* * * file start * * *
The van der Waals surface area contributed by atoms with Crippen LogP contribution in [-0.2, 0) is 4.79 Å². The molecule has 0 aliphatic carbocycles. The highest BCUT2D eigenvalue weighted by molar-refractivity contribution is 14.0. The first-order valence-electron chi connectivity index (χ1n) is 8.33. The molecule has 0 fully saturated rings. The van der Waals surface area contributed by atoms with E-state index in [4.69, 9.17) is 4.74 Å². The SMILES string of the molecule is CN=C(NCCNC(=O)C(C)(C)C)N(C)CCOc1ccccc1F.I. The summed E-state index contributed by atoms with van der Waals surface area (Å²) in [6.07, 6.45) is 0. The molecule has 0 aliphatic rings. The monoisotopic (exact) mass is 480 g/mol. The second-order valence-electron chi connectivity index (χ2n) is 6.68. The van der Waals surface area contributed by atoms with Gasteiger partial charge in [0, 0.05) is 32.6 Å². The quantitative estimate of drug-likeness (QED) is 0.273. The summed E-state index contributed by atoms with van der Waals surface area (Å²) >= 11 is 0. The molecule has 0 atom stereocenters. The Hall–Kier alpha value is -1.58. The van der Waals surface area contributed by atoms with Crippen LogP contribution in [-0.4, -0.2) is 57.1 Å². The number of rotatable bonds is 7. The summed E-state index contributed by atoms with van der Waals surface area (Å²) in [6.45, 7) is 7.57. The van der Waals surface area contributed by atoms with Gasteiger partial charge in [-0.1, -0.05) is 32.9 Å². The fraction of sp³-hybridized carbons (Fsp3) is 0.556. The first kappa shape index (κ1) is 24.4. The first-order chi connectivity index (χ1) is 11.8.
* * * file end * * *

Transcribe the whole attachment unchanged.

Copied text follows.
The van der Waals surface area contributed by atoms with Crippen LogP contribution in [-0.2, 0) is 4.79 Å². The molecule has 0 aliphatic carbocycles. The highest BCUT2D eigenvalue weighted by molar-refractivity contribution is 14.0. The first-order valence-electron chi connectivity index (χ1n) is 8.33. The molecule has 0 fully saturated rings. The van der Waals surface area contributed by atoms with E-state index in [4.69, 9.17) is 4.74 Å². The SMILES string of the molecule is CN=C(NCCNC(=O)C(C)(C)C)N(C)CCOc1ccccc1F.I. The summed E-state index contributed by atoms with van der Waals surface area (Å²) in [6.07, 6.45) is 0. The molecule has 0 aliphatic rings. The monoisotopic (exact) mass is 480 g/mol. The second-order valence-electron chi connectivity index (χ2n) is 6.68. The van der Waals surface area contributed by atoms with Gasteiger partial charge in [0, 0.05) is 32.6 Å². The quantitative estimate of drug-likeness (QED) is 0.273. The summed E-state index contributed by atoms with van der Waals surface area (Å²) >= 11 is 0. The molecule has 0 atom stereocenters. The Hall–Kier alpha value is -1.58. The van der Waals surface area contributed by atoms with Crippen LogP contribution in [-0.4, -0.2) is 57.1 Å². The number of rotatable bonds is 7. The summed E-state index contributed by atoms with van der Waals surface area (Å²) in [6.45, 7) is 7.57. The van der Waals surface area contributed by atoms with Gasteiger partial charge in [-0.1, -0.05) is 32.9 Å². The fraction of sp³-hybridized carbons (Fsp3) is 0.556. The first kappa shape index (κ1) is 24.4. The first-order chi connectivity index (χ1) is 11.8.